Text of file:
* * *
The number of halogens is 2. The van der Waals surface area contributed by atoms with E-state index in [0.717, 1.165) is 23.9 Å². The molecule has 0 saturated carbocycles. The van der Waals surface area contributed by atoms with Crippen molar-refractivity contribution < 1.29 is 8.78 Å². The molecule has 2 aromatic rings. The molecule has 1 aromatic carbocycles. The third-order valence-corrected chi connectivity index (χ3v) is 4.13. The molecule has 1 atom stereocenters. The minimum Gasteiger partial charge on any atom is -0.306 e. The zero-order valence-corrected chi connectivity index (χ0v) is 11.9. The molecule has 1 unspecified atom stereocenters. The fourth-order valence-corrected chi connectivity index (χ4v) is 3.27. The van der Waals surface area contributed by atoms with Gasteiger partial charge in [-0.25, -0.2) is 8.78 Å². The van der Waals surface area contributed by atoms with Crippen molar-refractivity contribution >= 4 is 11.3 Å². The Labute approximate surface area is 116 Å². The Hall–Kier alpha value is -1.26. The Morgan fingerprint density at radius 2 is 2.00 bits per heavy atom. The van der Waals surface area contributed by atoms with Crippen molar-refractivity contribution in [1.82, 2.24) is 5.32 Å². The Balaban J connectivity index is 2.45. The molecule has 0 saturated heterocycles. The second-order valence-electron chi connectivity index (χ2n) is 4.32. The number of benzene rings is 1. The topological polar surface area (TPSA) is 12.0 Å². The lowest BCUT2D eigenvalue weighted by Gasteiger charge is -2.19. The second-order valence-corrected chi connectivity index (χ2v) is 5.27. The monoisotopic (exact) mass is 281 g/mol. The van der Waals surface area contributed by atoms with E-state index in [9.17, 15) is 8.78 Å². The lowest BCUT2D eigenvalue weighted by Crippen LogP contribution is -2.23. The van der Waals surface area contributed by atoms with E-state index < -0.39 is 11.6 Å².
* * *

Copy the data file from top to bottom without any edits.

The number of halogens is 2. The van der Waals surface area contributed by atoms with E-state index in [0.717, 1.165) is 23.9 Å². The molecule has 0 saturated carbocycles. The van der Waals surface area contributed by atoms with Crippen molar-refractivity contribution < 1.29 is 8.78 Å². The molecule has 2 aromatic rings. The molecule has 1 aromatic carbocycles. The third-order valence-corrected chi connectivity index (χ3v) is 4.13. The molecule has 1 atom stereocenters. The minimum Gasteiger partial charge on any atom is -0.306 e. The zero-order valence-corrected chi connectivity index (χ0v) is 11.9. The molecule has 1 unspecified atom stereocenters. The fourth-order valence-corrected chi connectivity index (χ4v) is 3.27. The van der Waals surface area contributed by atoms with Gasteiger partial charge in [-0.25, -0.2) is 8.78 Å². The van der Waals surface area contributed by atoms with Crippen molar-refractivity contribution >= 4 is 11.3 Å². The Labute approximate surface area is 116 Å². The Hall–Kier alpha value is -1.26. The Morgan fingerprint density at radius 2 is 2.00 bits per heavy atom. The van der Waals surface area contributed by atoms with Crippen molar-refractivity contribution in [1.82, 2.24) is 5.32 Å². The Balaban J connectivity index is 2.45. The molecule has 0 saturated heterocycles. The second-order valence-electron chi connectivity index (χ2n) is 4.32. The number of benzene rings is 1. The topological polar surface area (TPSA) is 12.0 Å². The lowest BCUT2D eigenvalue weighted by Gasteiger charge is -2.19. The second-order valence-corrected chi connectivity index (χ2v) is 5.27. The monoisotopic (exact) mass is 281 g/mol. The van der Waals surface area contributed by atoms with E-state index in [9.17, 15) is 8.78 Å². The lowest BCUT2D eigenvalue weighted by Crippen LogP contribution is -2.23. The van der Waals surface area contributed by atoms with E-state index < -0.39 is 11.6 Å².